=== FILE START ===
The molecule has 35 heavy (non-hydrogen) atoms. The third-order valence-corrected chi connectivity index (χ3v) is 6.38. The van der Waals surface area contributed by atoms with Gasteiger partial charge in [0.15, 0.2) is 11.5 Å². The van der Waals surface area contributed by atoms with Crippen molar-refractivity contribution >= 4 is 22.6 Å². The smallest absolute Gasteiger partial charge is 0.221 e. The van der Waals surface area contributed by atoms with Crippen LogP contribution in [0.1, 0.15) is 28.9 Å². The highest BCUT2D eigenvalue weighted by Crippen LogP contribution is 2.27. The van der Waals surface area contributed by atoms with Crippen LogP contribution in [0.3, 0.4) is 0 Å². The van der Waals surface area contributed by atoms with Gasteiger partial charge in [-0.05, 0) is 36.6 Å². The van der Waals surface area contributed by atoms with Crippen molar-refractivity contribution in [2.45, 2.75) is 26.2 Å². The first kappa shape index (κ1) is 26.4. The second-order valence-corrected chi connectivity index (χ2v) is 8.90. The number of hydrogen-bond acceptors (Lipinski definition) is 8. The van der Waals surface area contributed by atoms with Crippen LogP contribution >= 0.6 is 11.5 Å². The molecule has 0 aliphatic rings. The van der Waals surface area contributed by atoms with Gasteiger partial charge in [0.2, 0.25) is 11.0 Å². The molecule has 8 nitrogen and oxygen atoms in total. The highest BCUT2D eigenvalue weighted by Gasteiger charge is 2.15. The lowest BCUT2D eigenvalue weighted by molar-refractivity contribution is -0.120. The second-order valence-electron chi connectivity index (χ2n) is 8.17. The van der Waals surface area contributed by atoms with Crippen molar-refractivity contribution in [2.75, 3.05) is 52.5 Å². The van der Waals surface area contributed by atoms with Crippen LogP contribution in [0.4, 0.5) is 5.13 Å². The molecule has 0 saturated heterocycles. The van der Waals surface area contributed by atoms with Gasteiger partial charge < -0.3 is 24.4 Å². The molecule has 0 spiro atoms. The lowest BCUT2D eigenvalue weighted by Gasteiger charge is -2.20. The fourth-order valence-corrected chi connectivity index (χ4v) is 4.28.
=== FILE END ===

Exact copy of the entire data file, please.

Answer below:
The molecule has 35 heavy (non-hydrogen) atoms. The third-order valence-corrected chi connectivity index (χ3v) is 6.38. The van der Waals surface area contributed by atoms with Gasteiger partial charge in [0.15, 0.2) is 11.5 Å². The van der Waals surface area contributed by atoms with Crippen molar-refractivity contribution >= 4 is 22.6 Å². The smallest absolute Gasteiger partial charge is 0.221 e. The van der Waals surface area contributed by atoms with Crippen LogP contribution in [0.1, 0.15) is 28.9 Å². The highest BCUT2D eigenvalue weighted by Crippen LogP contribution is 2.27. The van der Waals surface area contributed by atoms with Crippen LogP contribution in [0.3, 0.4) is 0 Å². The van der Waals surface area contributed by atoms with Gasteiger partial charge in [-0.05, 0) is 36.6 Å². The van der Waals surface area contributed by atoms with Crippen molar-refractivity contribution in [2.45, 2.75) is 26.2 Å². The first kappa shape index (κ1) is 26.4. The second-order valence-corrected chi connectivity index (χ2v) is 8.90. The number of hydrogen-bond acceptors (Lipinski definition) is 8. The van der Waals surface area contributed by atoms with Crippen LogP contribution >= 0.6 is 11.5 Å². The molecule has 0 aliphatic rings. The van der Waals surface area contributed by atoms with Gasteiger partial charge in [0.2, 0.25) is 11.0 Å². The molecule has 8 nitrogen and oxygen atoms in total. The highest BCUT2D eigenvalue weighted by Gasteiger charge is 2.15. The lowest BCUT2D eigenvalue weighted by molar-refractivity contribution is -0.120. The second-order valence-electron chi connectivity index (χ2n) is 8.17. The van der Waals surface area contributed by atoms with Crippen molar-refractivity contribution in [2.75, 3.05) is 52.5 Å². The van der Waals surface area contributed by atoms with Crippen LogP contribution in [0.4, 0.5) is 5.13 Å². The molecule has 0 saturated heterocycles. The van der Waals surface area contributed by atoms with Gasteiger partial charge < -0.3 is 24.4 Å². The molecule has 0 spiro atoms. The lowest BCUT2D eigenvalue weighted by Gasteiger charge is -2.20. The fourth-order valence-corrected chi connectivity index (χ4v) is 4.28.